February 24, 2017


Only days after the parade and my team winning the Seventh Army championship in small arms, I found myself on maneuvers with a new job as liason officer. I wasn't sure what I did, but I liked it. I had my own driver, a big radio, and a jeep. Soon I was at a dusty crossroads where armored vehicles were roaring through from both directions. My job was to keep them from crashing in to each other and go the right direction,. When that was completed we raced off to another crossroad for similar duty. On the way I suddenly realized my carbine was gone! I had laid it on the hood of the jeep and forgotten that. You do not lose your weapon! But I had. A quick return on the road did not help. It was lost.

Following maneuvers a message came for me to report to the Battalion Commander, Colonel Lang. This was the man who had to plan a parade for me. I was told to enter his office. I stood before him and saluted. I said, "Lieutenant Pogue, reporting sir". He gave me an "at ease", looked at me silently then finally said, "Pogue, have you lost anything soldier-rifle.jpglately?". Gulp! I answered, "Yes Sir". "What have you lost, Lieutenant Pogue?". Now I was going to make a confession that would send me to the guard house or to a trial for sure. "My carbine, sir", I meekly replied. The old colonel leaned over to reach under his desk. "Did it look anything like this, Pogue?" He held up a carbine, one of millions that had been made. "Yes sir" . "How did you happen to lose it, Pogue?" My answer was what I knew you were supposed to give when you had really made a big mistake. I simply said, "No excuse, sir". With that the Colonel said something about penalties for losing one's weapon. When he finished his little speech he said, "I am going to reprimand you, Pogue". ( O dear, here it comes) "You are hereby reprimanded! Now, take your carbine and get back to your duty." Finally, he gave me a rather mischievious smile as he handed me my carbine. I left that room wanting to shout, "I am free!!" That was the end of it. Nothing appeared on my records. I really was free.

Sometimes wouldn't it be best to stand or kneel before our Supreme Commander and simply say, "No excuse" and then accept his forgiveness? God does not buy into excuses but is generous with His forgiveness. We just need to get back to our duty.

February 23, 2017


The doctor pronounced to me what I had already expected to hear; my right eye is in need of cataract treatment. The left eye is not far behind. Perhaps both will be treated by summer. I am very hopeful.

My right eye has been very good to me. I have been blessed with excellent vision. That became more evident to me when I first picked up a military 22 in the basement of the gym at Ouachita. The ROTC firing range was down there. We fired at small bull's eyes on cardboard sheets at fifty feet.. My experience in firing any kind of weapon was limited then. I had fired a shotgun once or twice and a 22 just a bit more. My weapon of choice was a Daisy BB gun with Red Ryder pictured on the stock. I could " shoot your eye out" .. With a steady hand and clear eye, marksmanship was a natural for me. I made the Rifle Team at Ouachita my freshman year, lettering all four years. We were state champions two of those years. In going through an old scrapbook this morning I saw a news clipping telling of my being high scorer in a match against West Point!!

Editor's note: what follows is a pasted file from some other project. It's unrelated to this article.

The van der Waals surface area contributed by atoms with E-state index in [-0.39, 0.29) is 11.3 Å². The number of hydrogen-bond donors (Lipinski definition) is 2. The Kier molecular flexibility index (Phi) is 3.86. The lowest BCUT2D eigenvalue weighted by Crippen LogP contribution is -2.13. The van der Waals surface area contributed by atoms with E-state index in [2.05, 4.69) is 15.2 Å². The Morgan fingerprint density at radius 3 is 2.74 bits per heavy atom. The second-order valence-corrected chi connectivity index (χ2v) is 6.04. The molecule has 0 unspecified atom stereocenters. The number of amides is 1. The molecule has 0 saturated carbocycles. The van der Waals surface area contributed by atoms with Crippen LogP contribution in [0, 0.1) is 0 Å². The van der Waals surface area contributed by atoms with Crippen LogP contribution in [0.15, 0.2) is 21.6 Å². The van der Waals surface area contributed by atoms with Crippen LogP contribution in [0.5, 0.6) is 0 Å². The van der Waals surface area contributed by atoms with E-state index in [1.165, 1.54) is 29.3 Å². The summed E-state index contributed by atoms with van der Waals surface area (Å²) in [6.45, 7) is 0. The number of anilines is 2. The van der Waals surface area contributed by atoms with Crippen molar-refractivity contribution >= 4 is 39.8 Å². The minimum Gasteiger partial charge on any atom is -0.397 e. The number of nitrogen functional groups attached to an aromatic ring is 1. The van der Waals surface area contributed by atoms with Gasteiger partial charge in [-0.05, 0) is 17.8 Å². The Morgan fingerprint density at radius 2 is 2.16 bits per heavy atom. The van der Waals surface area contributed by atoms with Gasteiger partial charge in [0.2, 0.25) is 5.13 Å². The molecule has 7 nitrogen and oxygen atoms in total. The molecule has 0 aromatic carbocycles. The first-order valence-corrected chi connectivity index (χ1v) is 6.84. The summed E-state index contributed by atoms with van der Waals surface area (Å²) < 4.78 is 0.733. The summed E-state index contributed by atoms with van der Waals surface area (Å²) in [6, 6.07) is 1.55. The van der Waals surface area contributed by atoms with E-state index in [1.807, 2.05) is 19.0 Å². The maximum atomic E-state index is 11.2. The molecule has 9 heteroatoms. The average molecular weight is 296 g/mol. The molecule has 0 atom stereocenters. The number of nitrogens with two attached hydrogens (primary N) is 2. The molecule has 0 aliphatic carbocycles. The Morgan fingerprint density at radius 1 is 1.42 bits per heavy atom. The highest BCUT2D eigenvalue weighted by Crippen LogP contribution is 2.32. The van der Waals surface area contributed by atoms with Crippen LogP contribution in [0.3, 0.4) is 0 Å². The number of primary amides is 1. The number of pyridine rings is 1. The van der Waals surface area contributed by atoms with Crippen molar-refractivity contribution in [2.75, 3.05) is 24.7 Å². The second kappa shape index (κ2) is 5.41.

At Fort Benning in Basic Officer Training I qualified "expert" in M1 Rifle, Carbine, and BAR (That stood for Browning Automatic Rifle). All of that went in my records so that when I arrived in Germany in 1955 I was assigned to Second Armored Division and my name was selected to be coach of the Small Arms team which would fire in the Seventh Army Match in early Fall of 55'. I mention all of this to brag a bit, but mainly to tell you I didn't really know what I was doing! I was blessed with a group of guys who really could "shoot your eye out". I just got them to practice each day and then on a train that traveled halfway across West Germany to this huge range once occupied by German troops.

At the competition all the Generals of the competing divisions were present. I think they may have been making bets on which team would win. We had competition with the M1 Rifle, 30 cal Carbine, 45 Pistol, and sub-machine gun! These were all weapons from the battlefields of WW 2,years earlier.


My guys swept the competition and Second Armored Division won. (General Patton would have been proud of his boys. He had commanded Second Armored at an earlier time. He died ten years before this event.). I was in shock when I arrived back at Mainz and my Base I received a Certificate of Achievement from Headquarters and signed by the commander,, Major General Clark L Ruffner. In the certificate was a most significant sentence...."The professional competence and devotion to duty displayed by Lieutenant Pogue in this important assignment are indeed worthy of high praise".

That statement caused them to honor me with a parade, as i stood on the reviewing stand with our local commander, Col. Lang. As they passed by I received an "eyes right" from the marching troops.

Was that my "fifteen minutes of fame" ? Probably. I can't really recall any other time quite like that. Did I deserve it at all? Absolutely not! My contribution was getting the men to the right range at the right time and reasonably sober. They already knew how to fire their weapons for they had to compete to be on the team. I received the glory that should have been showered on them.

That is the way life often is. The glory earned by us goes to another. The glory earned by others often comes to us. As Believers this is why we can sing from the depths of our hearts, "To God be the glory. great things He has done". That is really where all our glory for any and all things good should go.

February 20, 2017